Outsourcing

Vendor Management in the Clinical Supply Chain

Outsourcing

14:00, January 25 2017

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James Krupa, Director and Clinical Supplies Team Lead, Shire, presents lessons learned for effective vendor management and oversight

The current landscape concerning ‘clinical supplies’ is that virtually all of Pharma, both big and small, has outsourced most if not all of the unit operations that define the clinical supply chain. That is, from bulk drug product manufacture to the reconciliation and documented destruction of finished drug product. Why is that? The main reasons for this ‘outsourcing’ are cost containment, reduction of waste, and reduced cycle time. On paper, it appears fairly straightforward that the CMO is doing all the work to get Investigational Material Product (IMP) ‘out the door’ on time to the global clinical sites. Nothing could be further from the truth! In my 36 plus career, this is the most challenging and difficult model that I have worked in because you just can’t go down the hall to production or downstairs to the packaging and labelling areas or warehouse. In giving up this ‘control’ which is analogous from driving a car to having the pilot fly the plane, you must seek, then establish and manage your CMOs for your clinical supply fulfillment activities described above.

For the timely availability of quality clinical supplies, employing the Shire ‘virtual’ model is a challenge that has effectively been met after successful negotiations with our CMOs. This was accomplished largely by the establishment of a ‘partnership’ with the maintenance and documentation of proper oversight of the CMO's performance.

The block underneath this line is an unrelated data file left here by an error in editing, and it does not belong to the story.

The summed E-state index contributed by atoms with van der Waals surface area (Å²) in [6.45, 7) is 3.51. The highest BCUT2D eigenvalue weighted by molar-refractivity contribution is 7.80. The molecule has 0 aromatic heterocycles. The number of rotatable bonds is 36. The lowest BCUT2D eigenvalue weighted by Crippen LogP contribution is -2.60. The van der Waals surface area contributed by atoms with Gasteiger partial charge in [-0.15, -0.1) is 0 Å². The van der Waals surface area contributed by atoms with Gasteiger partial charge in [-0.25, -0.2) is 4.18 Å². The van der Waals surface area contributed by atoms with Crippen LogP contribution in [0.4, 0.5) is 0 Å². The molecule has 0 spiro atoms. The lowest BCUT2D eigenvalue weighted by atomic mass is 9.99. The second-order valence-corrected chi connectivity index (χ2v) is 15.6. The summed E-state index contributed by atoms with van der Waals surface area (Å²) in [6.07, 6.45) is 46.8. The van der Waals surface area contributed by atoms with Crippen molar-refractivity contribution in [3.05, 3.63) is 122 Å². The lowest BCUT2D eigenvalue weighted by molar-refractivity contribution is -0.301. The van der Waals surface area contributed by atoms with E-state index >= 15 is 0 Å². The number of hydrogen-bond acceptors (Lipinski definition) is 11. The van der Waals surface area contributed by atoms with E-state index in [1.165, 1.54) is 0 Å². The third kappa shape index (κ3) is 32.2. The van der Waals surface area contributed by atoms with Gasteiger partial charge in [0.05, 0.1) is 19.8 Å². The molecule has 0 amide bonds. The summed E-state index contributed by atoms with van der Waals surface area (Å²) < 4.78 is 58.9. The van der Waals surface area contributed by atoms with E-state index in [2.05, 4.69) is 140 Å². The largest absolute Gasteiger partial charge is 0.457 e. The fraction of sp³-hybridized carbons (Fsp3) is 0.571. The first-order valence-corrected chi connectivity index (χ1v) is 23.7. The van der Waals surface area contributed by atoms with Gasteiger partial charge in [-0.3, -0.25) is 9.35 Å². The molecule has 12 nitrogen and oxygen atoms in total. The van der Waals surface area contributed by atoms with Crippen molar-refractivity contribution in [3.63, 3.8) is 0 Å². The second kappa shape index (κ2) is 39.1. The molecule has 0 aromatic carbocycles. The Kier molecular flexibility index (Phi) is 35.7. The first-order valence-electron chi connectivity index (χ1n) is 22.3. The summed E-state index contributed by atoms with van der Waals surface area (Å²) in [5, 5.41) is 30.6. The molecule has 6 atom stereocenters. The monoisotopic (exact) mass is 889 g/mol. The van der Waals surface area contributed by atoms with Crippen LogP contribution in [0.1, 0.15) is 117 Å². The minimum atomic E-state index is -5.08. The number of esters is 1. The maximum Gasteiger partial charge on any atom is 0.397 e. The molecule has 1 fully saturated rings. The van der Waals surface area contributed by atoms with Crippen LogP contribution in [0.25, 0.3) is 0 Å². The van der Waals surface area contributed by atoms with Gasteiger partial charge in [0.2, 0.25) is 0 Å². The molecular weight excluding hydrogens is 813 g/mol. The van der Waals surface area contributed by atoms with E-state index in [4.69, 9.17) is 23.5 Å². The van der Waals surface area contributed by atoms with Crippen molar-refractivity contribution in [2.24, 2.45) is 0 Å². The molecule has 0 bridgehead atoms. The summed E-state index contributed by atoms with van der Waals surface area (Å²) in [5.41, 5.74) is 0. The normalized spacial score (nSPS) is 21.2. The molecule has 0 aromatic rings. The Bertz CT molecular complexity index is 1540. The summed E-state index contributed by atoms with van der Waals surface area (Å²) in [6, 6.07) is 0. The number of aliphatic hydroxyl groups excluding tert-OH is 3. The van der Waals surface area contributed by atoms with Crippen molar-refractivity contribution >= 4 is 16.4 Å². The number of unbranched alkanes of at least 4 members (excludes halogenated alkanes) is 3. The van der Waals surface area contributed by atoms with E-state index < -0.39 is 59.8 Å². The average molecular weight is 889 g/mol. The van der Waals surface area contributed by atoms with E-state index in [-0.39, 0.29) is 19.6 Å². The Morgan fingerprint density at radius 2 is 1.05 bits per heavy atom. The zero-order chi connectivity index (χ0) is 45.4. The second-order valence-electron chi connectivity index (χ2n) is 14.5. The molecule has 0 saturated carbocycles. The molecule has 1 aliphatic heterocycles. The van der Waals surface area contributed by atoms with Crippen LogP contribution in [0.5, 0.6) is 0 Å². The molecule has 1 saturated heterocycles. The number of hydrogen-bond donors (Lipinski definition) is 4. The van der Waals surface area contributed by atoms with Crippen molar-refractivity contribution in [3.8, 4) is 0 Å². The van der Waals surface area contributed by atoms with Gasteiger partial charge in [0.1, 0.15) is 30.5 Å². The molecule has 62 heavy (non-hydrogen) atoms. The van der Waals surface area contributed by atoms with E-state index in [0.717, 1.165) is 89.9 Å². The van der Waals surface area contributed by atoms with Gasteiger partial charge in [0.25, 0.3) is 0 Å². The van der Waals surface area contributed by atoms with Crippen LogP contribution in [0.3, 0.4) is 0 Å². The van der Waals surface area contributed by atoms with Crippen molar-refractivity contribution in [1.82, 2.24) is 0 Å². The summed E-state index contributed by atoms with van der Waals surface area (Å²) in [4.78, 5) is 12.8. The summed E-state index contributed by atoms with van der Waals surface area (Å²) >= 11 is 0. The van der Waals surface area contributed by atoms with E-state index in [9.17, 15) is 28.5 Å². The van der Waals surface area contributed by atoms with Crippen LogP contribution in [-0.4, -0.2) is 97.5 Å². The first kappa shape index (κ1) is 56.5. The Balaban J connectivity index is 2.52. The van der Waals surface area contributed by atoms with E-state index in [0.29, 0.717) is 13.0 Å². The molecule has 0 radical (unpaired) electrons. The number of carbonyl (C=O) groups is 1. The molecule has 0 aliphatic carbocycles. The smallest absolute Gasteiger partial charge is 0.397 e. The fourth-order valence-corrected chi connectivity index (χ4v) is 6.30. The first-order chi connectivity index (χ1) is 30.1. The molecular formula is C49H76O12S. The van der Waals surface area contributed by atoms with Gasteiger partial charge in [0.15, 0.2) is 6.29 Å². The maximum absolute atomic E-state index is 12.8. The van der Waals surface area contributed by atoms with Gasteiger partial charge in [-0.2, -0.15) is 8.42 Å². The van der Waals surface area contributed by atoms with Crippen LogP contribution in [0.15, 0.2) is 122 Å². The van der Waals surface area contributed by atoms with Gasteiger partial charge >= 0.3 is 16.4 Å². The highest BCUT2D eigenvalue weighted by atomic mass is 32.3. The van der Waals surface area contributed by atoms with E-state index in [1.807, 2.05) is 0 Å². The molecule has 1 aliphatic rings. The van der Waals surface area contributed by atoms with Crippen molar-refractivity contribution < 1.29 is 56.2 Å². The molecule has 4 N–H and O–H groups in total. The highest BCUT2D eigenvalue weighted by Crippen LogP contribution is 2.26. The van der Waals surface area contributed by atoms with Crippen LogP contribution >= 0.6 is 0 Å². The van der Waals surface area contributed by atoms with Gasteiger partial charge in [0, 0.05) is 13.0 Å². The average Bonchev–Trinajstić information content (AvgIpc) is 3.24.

Exploring the identification and selection of vendors when employing the ‘virtual’ model, ensuring your partner is the best fit

Understanding a potential vendor’s capabilities, expertise, commitment, and reliability is a must. Conduct financial and compliance assessment, spend and market analysis. Help facilitate identification of potentials. Furthermore, ask what is their Technical Capability is. Conduct vendor assessment/feasibility by internal SMEs and external experts. Evaluate their technical capability, assessing whether or not they have the equipment and infrastructure needed for your project.

Look at experience, staff turnover, and capacity. Bear in mind that the company’s global footprint is needed for logistics and capacity. Also, evaluate their project management strengths and weaknesses. It’s important to understand third party alliances while evaluating the business risk. Therefore, gauge whether they have demonstrated proven and effective change management skills.

Engage early with the QA for GMP and GDP assessment with the goal of approving the CMO for the unit operations needed from ‘cradle to grave’. In our model, that encompasses bulk drug manufacture to the reconciliation and proof of destruction of finished drug product. How are they when conforming to timelines and to budget? To successfully forecast spend and timelines, rely on previous project experience and results.

Engaging your vendor in a virtual setting to ensure your needs are met throughout your trial

Show project commitment by formalizing and executing the Master Service Agreement (MSA). The Statement of Work (SOW) should define business requirements, processes, and deliverables. What’s more, ensure discounts as a function for volume of work in a fiscal tear are documented and leveraged.

  • Development of Robust Contracts/Agreements applicable and favorable to the business using your template according to business strategy
  • IP and discovery protection (Legal), liability, insurance, confidentiality
  • Optimizing value leveraging against other parts of business
  • Preferred financial terms by bundling work